And the kings of the earth, and the great men, and the rich men, and the chief captains, and the mighty men, and every slave…
laesa sapius patienia, says the Latin proverb: patience, trespassed upon too often, is converted into wrath. And if, O patience, the long-suffering that is in thee becomes wrath, how great is that wrath! Plutarch says of the Roman populace, on the occasion of a certain tumult, "they thought that the wrath of Fabius now provoked, albeit he was naturally so mild and patient, would prove heavy and is "placable" — all the more so, indeed, because of that natural disposition now abused and overstrained. An eminent critic observes, in arguing that all great effects are produced by contrast, that anger is never so noble as when it breaks out of a corn° parative continence of aspect; it is the earthquake bursting from the repose of nature. Charlevoix, in his "Histoire de St. Domingo," remarks of the sea of the Antilles and neighbouring isles that R is commonly more tranquil than ours; "but, like certain people who are excited with difficulty, and whose transports of passion are as violent as they are rare, so when the sea becomes irritated, it is terrific."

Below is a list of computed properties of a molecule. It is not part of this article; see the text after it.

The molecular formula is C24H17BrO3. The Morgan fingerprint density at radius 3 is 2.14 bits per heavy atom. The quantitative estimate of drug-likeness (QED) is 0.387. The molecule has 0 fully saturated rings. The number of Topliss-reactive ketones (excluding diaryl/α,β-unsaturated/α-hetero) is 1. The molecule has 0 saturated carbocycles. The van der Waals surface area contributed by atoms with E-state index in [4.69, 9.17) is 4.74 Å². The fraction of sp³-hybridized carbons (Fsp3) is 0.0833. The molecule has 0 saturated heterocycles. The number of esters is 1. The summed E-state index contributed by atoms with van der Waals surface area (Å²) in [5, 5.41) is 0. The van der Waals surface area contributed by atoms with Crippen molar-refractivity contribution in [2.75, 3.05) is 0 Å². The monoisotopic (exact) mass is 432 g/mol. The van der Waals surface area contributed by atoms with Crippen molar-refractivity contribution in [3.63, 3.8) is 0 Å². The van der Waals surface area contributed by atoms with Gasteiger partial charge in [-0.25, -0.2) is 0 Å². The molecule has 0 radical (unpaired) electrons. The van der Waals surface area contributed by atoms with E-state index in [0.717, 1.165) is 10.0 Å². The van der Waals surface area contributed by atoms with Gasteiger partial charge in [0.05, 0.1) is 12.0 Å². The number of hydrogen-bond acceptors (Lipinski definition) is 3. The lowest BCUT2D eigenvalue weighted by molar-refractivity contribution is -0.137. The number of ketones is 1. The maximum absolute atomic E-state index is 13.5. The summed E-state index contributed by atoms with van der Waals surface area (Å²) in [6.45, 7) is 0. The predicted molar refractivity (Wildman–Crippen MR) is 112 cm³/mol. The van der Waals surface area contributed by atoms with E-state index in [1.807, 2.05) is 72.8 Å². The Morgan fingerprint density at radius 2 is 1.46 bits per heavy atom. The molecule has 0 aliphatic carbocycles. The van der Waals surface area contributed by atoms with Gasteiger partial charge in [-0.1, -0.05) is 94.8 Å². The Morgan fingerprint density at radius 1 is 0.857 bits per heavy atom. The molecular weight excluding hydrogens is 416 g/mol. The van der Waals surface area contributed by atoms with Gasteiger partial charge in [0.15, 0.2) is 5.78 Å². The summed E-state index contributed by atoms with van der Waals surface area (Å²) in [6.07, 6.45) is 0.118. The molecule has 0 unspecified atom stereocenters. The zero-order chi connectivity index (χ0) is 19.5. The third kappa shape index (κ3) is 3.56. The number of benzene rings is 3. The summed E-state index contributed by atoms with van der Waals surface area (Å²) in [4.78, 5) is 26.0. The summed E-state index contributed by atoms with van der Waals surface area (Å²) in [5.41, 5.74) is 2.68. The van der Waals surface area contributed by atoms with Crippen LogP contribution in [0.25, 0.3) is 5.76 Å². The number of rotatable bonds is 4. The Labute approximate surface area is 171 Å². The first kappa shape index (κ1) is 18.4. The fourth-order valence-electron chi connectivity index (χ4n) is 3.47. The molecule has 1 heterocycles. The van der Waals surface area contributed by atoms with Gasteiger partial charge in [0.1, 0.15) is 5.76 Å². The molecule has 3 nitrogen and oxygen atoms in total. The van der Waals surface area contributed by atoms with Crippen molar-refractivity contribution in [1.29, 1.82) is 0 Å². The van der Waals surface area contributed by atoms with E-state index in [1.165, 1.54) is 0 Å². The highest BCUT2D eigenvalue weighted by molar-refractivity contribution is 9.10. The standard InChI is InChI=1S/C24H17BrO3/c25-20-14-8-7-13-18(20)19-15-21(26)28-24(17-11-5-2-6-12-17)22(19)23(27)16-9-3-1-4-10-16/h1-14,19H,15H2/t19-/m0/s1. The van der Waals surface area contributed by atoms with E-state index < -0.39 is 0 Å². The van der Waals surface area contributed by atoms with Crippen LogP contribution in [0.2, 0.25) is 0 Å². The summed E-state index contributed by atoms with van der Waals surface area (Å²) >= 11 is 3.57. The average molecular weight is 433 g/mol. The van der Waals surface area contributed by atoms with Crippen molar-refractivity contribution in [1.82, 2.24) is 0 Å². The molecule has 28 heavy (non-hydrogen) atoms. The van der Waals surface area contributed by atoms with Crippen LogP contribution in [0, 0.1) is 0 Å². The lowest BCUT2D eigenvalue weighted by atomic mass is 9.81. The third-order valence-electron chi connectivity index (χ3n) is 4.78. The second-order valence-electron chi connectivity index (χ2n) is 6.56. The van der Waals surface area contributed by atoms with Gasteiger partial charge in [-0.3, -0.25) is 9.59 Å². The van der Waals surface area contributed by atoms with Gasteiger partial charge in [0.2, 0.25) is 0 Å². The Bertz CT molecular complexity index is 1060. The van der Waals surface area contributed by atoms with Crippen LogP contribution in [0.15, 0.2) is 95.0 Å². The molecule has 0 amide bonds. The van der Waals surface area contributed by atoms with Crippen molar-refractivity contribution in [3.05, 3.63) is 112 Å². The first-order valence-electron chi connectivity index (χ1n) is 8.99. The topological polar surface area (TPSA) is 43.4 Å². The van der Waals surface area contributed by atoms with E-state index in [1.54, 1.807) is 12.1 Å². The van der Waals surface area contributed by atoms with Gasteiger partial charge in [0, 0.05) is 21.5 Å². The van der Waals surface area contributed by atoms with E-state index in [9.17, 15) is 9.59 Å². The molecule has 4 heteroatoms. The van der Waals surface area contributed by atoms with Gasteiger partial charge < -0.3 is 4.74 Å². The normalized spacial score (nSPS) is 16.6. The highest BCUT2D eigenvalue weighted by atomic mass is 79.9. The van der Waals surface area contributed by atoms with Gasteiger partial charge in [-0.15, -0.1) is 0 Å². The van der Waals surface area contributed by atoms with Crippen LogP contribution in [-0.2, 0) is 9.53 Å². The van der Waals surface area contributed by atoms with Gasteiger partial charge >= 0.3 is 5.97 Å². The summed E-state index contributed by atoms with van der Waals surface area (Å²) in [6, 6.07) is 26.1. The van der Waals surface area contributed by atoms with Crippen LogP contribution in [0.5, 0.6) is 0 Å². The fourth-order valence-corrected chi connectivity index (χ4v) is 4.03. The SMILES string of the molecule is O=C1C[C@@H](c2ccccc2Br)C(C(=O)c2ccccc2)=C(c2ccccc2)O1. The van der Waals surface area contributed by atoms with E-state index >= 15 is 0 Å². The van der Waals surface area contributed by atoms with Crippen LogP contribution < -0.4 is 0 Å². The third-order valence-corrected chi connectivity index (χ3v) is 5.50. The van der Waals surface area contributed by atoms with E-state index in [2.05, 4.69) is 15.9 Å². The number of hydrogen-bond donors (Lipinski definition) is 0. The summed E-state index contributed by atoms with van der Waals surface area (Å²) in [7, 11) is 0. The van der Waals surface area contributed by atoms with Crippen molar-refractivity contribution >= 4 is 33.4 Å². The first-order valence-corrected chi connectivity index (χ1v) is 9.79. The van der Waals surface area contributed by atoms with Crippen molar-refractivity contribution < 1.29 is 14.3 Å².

(Francis Jacox, B. A.)
Parallel VersesKJV: And the kings of the earth, and the great men, and the rich men, and the chief captains, and the mighty men, and every bondman, and every free man, hid themselves in the dens and in the rocks of the mountains;